Another new feature is tab stacking. While in the final release the automatic behavior has been removed, you can easily stack tabs by dropping taps on top of each other. For instance you can create a "social" stack with Twitter, Facebook, Reddit and other sites. Double clicking on a tab in the stack, or clicking the arrow will result in a collapse/expand behavior. Firefox 4 promotes a similar, but less elegant feature, previously called Tab Candy.
All in all a solid release for the hobbit amongst the web browsers. Opera Software shows that can have a very rapid development like Chrome, out pacing Firefox with ease. You can download Opera from their web site, which for Windows users is now packed in a 7-zip compressed installer, shrinking the binary size, easing the installation and update process.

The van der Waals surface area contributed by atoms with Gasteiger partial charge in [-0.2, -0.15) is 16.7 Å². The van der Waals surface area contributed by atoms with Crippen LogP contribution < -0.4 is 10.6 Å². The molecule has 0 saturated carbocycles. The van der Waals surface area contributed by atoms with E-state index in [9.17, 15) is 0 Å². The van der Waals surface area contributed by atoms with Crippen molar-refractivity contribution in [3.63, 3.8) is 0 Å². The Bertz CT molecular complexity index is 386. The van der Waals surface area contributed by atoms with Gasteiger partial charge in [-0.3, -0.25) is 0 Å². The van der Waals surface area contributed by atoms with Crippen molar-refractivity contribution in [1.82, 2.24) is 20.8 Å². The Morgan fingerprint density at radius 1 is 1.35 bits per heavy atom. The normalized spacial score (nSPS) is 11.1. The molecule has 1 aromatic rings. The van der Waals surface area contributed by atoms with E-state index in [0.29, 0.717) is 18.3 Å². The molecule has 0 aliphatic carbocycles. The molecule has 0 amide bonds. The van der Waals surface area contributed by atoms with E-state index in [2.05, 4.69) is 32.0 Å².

The fine folks up north have done it again. The new beta of Opera 11 brings a new innovative feature that we'll likely see appear as a Chrome or Firefox extension.
The most important new feature in Opera 11 Beta is tab stacking. By dragging tabs on other tabs Opera creates a stack of tabs of it. You can easily switch to the stacked tabs, as well as expand/collapse the entire stack, making it super easy to manage tabs. Imagine a social stack of Facebook, Twitter and the likes, collapse when you continue with other duties, expand when you want to do social stuff.